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My first computer was an IBM 360 mainframe. To use it, I relied on a 3270 terminal. From there, I quickly moved on to a PDP-11 minicomputer running Unix — where my interface was a VT-102 terminal. In those days, all the computing power was remote. Then, CP/M, Apple, and IBM PCs changed everything. And the desktop became where power lived. That was then; this is now. Today, we're moving back to remote computing and from the PC to cloud-based Desktop-as-a-Service (DaaS) offerings such as Windows 365. This is exactly what Microsoft has wanted for years. Don't believe me? Check out Windows App, Microsoft's gateway to all its remote Windows offerings. Windows App, which is still in beta, will let you connect to Azure Virtual Desktop, Windows 365, Microsoft Dev Box, Remote Desktop Services, and remote PCs from, well, pretty much any computing device. Specifically, you can use it from Macs, iPhones, iPads, other Windows machines, and — pay attention! — web browsers. That last part means you'll be able to run Windows from Linux-powered PCs, Chromebooks, and Android phones and tablets. So, if you've been stuck running Windows because your boss insists that you can't get your job done from a Chromebook, Linux PC, or Mac, your day has come. You can still run the machine you want and use Windows for only those times you require Windows-specific software. Mind you, you've been able to do that for some time. As I pointed out recently, all the Windows software vendors don't want you to run standalone Windows applications; they prefer web-based Software-as-a-Service (SaaS) applications. They can make a lot more money from you by insisting you pay a monthly subscription rather than a one-time payment. Sure, Microsoft made its first billions from Windows and the PC desktop, but that hasn't been its business plan for years now. As Zac Bowden, a senior editor at Windows Central, recently spotted in a June 2022 Microsoft internal presentation, the company plans to "Move Windows 11 increasingly to the cloud: Build on Windows 365 to enable a full Windows operating system streamed from the cloud to any device. Use the power of the cloud and client to enable improved AI-powered services and full roaming of people's digital experience." This move was coming long before Microsoft fell in love with AI. I saw Microsoft switching people to Windows DaaS coming down the road in 2018. Windows App will just make it easier than ever. How easy is it? Very. For example, you'll be able to use Windows remotely via browsers using ancient versions of Chrome, Firefox, Safari, and, of course, Edge. Essentially, if your web browser supports HTML5, you should be good to go. From a browser, you'll be able to redirect your local devices, such as a printer, microphones, cameras, and your location, as well as audio, and clipboard to your remote session. If you redirect your local clipboard to your remote session, you can copy and paste text. Microsoft is confusing, though, when it comes to copying and moving files. One part says you can, and another part — on the same web page — says you can't. Stay tuned. Not all remote Windows services are supported, yet. Microsoft says you'll be able to use remote desktop PCs, for example, but not at the moment. Support is coming, though. To harness Windows App, you must upgrade to the latest version of Windows 365. You must also, for now, have a business or student account.  If you qualify, upon launching Windows 365, you'll be greeted with an invitation to explore the Windows App's features through an interactive tour. Post-tour, you can access the "Home" screen to connect with remote devices or apps, aided by intuitive filters designed to streamline the search process. For more information visit OUR FORUM.

Microsoft recently closed a loophole that allowed people to continue to access the free upgrade to Windows 10 (and then Windows 11), from Windows 7 or 8, but it appears there’s been an unwelcome side-effect here. Namely, those who have previously taken the free upgrade offer in years past have reportedly found that their license key is suddenly deactivated. Let’s outline a quick example to make the situation clearer. Say you owned a PC with Windows 7 way back when then took the free upgrade to Windows 10 when it emerged. And down the road, you further upgraded to Windows 11. So, you’ve been happily carrying on with your Windows 11 PC, but last week – since the mentioned loophole was closed – you decided to upgrade your graphics card. After that upgrade, you find that Windows 11 is telling you that your license key isn’t valid – so you have to buy a new one. That’s what has happened to The Verge, some of its readers, and other folks who have been complaining about the situation on Reddit and other online platforms. Okay, so it’s not clear how many Windows 11 and 10 users this is happening to, but it’s certainly occurring in some circumstances. It may arise without a hardware component upgrade, The Verge suggests, and the deactivation of the license could even take place due to a simple BIOS update. Reader Daniel Mittelman tells a story of having his activation blocked after upgrading some hardware in his PC, and he contacted Microsoft customer support about the problem.  Mittelman observes: “They told me because my Windows 10 license had been upgraded from Windows 7, and that they had discontinued support for Windows 7 product keys, that they could not continue my license for Windows 10 Pro after the hardware change. “They also acknowledged that changing the hardware is not a violation of the Windows license so there is no reason my Windows 10 license should be revoked or altered in any way.”  That’s the key point here, of course. While you can’t get an entirely new PC and use a Windows license from your existing computer – it’s tied to one machine – upgrading components should not mess with your license (it’s still the same PC, just with a bit of it swapped out, or maybe several bits). So, this shouldn’t be happening, and as theorized it may be something to do with Microsoft squashing the upgrade path from Windows 7 or 8 to Windows 10/11. That free offer officially expired a year after the launch of Windows 10, but remained an unofficial route until just recently when Microsoft finally did away with it. Microsoft is looking into this issue, you’ll be glad to hear. Principal product manager of Windows at Microsoft, Bill Babonas, told The Verge: “Microsoft is aware of these customers reports and is investigating. Customers who are experiencing technical difficulties should contact customer support.” Want more you can find it on OUR FORUM.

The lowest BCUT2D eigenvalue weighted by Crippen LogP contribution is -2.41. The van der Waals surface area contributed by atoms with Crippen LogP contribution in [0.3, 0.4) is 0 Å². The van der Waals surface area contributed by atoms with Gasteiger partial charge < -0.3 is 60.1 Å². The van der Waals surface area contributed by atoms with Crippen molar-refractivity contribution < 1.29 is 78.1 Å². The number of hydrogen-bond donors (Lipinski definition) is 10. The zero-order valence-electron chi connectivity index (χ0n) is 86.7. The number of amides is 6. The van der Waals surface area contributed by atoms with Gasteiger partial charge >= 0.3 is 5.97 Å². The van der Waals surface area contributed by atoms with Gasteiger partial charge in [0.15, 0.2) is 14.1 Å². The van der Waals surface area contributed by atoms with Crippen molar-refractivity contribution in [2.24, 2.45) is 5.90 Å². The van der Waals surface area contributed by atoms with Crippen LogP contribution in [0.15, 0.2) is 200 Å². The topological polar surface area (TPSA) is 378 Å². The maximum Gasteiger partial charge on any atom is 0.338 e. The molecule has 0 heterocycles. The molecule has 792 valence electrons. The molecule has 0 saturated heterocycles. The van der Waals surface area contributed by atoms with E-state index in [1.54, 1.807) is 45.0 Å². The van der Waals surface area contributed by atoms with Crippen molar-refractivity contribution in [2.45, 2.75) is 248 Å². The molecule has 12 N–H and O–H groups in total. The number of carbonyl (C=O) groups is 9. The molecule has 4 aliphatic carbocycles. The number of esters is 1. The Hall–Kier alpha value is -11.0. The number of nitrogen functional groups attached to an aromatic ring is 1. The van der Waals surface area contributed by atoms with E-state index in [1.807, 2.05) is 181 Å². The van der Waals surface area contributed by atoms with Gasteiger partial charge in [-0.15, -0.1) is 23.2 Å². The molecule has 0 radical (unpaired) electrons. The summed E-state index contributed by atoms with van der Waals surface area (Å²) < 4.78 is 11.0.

In a move that resembles the famous Trustworthy Computing push of yesteryear, Redmond is responding to a spate of embarrassing hacks with a new ‘Secure Future Initiative’ promising faster cloud patches, better management of identity signing keys, and a commitment to ship software with a higher default security bar. In a note announcing the new SFI approach, Microsoft Security Vice President Charlie Bell said the software giant will revamp the age-old Software Development Lifecycle (SDL) to account for the latest trends in cyberattacks. “The first priority is security by default,” Bell said, echoing the words of Microsoft founder Bill Gates in the seminal 2002 memo that documented the company’s mission to root out security problems that were leading to destructive Windows worm attacks. Today, Microsoft is reeling from a major hack of its flagship M365 cloud platform, a compromise that led to the theft of U.S. government emails and prompted a U.S. senator to accuse Microsoft of “cybersecurity negligence.” The M365 hack, caused by an embarrassing mismanagement of signing keys, is being investigated by the Department of Homeland Security’s Cyber Safety Review Board (CSRB). “We have carefully considered what we see across Microsoft and what we have heard from customers, governments, and partners to identify our greatest opportunities to impact the future of security. We will focus on transforming software development, implementing new identity protections, and driving faster vulnerability response,” Bell said. More specifically, Microsoft plans to move identity signing keys to an integrated, hardened Azure HSM and confidential computing infrastructure where the signing keys are not only encrypted at rest and in transit but also during computational processes as well. “Key rotation will also be automated allowing high-frequency key replacement with no potential for human access, whatsoever,” Bell announced, a clear reference to how a crash dump error was exploited by a Chinese espionage group to steal emails from approximately 25 organizations. Bell, who took control of security at Microsoft in 2021 after a stint running security at AWS, said the company will use AI to help automate threat modeling and adopt memory-safe languages like Rust to build security at the language level and eliminate entire classes of traditional software vulnerabilities. In a nod to the dangers of default cloud deployments that expose data to remote hackers, Bell said the SFI will move to implement Azure tenant baseline controls (99 controls across nine security domains) by default across our internal tenants automatically. “Without full transparency on vulnerabilities, the security community cannot learn collectively—defending at scale requires a growth mindset. Microsoft is committed to transparency and will encourage every major cloud provider to adopt the same approach,” Bell declared. Microsoft has faced intense criticism for its own approach to third-party vulnerability research of its cloud products and continues to struggle with faulty and incomplete patches and a surge in Windows zero-day attacks. The company recently announced plans to expand logging defaults for lower-tier M365 customers and increase the duration of retention for threat-hunting data.